Yevgeni Belosheikin

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Yevgeni Belosheikin
Born (1966-04-17)April 17, 1966
Nevelsk, Soviet Union
Died November 18, 1999(1999-11-18) (aged 33)
Saint Petersburg, Russia
Height 5 ft 11 in (180 cm)
Weight 187 lb (85 kg; 13 st 5 lb)
Position Goaltender
Caught Left
Played for SKA St. Petersburg
HC CSKA Moscow
National team  Soviet Union
NHL Draft 232nd overall, 1991
Edmonton Oilers
Playing career 1983–1997

Yevgeni Vladimirovich Belosheikin (Евгений Белошейкин) (April 17, 1966 – November 18, 1999) was a professional ice hockey player who played in the Soviet Hockey League. He played for the HC CSKA Moscow and SKA Leningrad. He also played on the Soviet Union's 1987 Canada Cup and Rendez-vous '87 teams. He was nicknamed "Evgeny the Great" and was touted as the next Vladislav Tretiak – and had even been tutored by Tretiak and wore his number 20, though their styles bore little resemblance.[1]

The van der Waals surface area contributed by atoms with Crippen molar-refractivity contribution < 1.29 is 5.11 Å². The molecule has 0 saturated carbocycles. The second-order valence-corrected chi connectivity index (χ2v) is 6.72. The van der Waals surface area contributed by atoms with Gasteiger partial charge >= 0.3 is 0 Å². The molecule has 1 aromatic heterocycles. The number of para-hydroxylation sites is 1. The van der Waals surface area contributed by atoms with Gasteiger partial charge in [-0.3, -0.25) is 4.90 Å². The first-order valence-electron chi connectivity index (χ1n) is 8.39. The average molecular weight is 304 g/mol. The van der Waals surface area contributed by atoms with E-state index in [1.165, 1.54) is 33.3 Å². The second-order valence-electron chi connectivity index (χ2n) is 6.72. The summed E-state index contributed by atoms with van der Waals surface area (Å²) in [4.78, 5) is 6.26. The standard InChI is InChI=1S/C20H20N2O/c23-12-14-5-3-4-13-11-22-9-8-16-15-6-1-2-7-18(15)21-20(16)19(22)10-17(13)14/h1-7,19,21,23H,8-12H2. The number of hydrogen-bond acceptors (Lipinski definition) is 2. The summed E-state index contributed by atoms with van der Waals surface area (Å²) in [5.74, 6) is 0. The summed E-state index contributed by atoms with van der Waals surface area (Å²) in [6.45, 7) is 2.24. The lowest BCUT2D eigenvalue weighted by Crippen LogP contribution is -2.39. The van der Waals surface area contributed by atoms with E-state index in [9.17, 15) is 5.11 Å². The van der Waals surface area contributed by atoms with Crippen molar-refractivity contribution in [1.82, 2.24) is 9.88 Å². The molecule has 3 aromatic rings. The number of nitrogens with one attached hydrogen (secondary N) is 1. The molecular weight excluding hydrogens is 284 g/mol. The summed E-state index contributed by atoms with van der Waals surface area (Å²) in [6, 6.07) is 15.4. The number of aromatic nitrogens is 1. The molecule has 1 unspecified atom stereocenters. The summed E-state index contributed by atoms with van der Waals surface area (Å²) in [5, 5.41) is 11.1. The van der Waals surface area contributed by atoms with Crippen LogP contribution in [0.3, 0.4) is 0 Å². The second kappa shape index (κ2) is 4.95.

In 1986 Belosheikin was named the outstanding goaltender of the 1986 IIHF World U20 Championships in Hamilton, Canada. During the tournament the U.S.S.R went undefeated, winning 7 games and surrendering only 14 goals. A year later he was also named the outstanding goaltender in the 1987 Calgary Cup, a pre-olympic tournament that took place just before the 1987 Canada Cup. On New Year's Eve 1986, Belosheikin led the Soviets to a 4-1 win over Canada. Belosheikin would end his international career on February 2, 1988 with a 4-1 win in an exhibition game against Finland.

Though he was considered the heir apparent to Vladislav Tretiak as the next great Soviet goaltender, Belosheikin suffered problems with alcoholism. After being drugged and robbed after a night of drinking with teammate Alexei Gusarov, he suffered liver and vision problems, which hastened the end his career. In 1991 the Edmonton Oilers selected him in the 11th round, 232nd overall in the NHL Entry Draft, though Belosheikin reported to camp that year, he was immediately sent to the Oilers Cape Breton affiliate where he played only 3 games. Belosheikin never did play a game in the NHL.

Belosheikin committed suicide on November 18, 1999.[2]

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